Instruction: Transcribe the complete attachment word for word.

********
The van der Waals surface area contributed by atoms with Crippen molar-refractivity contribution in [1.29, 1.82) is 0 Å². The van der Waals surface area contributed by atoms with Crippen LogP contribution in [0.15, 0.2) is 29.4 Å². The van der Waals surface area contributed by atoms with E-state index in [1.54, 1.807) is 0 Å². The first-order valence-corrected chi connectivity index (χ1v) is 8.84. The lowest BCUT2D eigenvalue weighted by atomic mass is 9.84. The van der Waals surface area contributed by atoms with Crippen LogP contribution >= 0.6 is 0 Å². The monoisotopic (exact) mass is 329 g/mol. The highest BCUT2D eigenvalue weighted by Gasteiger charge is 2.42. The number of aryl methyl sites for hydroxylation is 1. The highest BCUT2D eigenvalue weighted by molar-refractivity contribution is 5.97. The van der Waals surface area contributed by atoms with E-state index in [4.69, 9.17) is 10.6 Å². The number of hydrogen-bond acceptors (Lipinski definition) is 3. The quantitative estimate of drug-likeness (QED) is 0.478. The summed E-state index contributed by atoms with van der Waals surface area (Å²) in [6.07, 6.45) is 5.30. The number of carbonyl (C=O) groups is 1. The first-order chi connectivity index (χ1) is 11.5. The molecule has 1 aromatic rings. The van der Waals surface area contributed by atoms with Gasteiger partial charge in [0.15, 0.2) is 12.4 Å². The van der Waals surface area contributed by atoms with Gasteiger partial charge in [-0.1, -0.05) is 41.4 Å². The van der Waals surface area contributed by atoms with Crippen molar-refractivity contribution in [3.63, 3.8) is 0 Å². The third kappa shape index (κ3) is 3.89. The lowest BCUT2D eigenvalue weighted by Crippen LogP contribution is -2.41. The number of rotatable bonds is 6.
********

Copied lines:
The van der Waals surface area contributed by atoms with Crippen molar-refractivity contribution in [1.29, 1.82) is 0 Å². The van der Waals surface area contributed by atoms with Crippen LogP contribution in [0.15, 0.2) is 29.4 Å². The van der Waals surface area contributed by atoms with E-state index in [1.54, 1.807) is 0 Å². The first-order valence-corrected chi connectivity index (χ1v) is 8.84. The lowest BCUT2D eigenvalue weighted by atomic mass is 9.84. The van der Waals surface area contributed by atoms with Crippen LogP contribution >= 0.6 is 0 Å². The monoisotopic (exact) mass is 329 g/mol. The highest BCUT2D eigenvalue weighted by Gasteiger charge is 2.42. The number of aryl methyl sites for hydroxylation is 1. The highest BCUT2D eigenvalue weighted by molar-refractivity contribution is 5.97. The van der Waals surface area contributed by atoms with E-state index in [4.69, 9.17) is 10.6 Å². The number of hydrogen-bond acceptors (Lipinski definition) is 3. The quantitative estimate of drug-likeness (QED) is 0.478. The summed E-state index contributed by atoms with van der Waals surface area (Å²) in [6.07, 6.45) is 5.30. The number of carbonyl (C=O) groups is 1. The first-order chi connectivity index (χ1) is 11.5. The molecule has 1 aromatic rings. The van der Waals surface area contributed by atoms with Gasteiger partial charge in [0.15, 0.2) is 12.4 Å². The van der Waals surface area contributed by atoms with Gasteiger partial charge in [-0.1, -0.05) is 41.4 Å². The van der Waals surface area contributed by atoms with Crippen molar-refractivity contribution in [3.63, 3.8) is 0 Å². The third kappa shape index (κ3) is 3.89. The lowest BCUT2D eigenvalue weighted by Crippen LogP contribution is -2.41. The number of rotatable bonds is 6.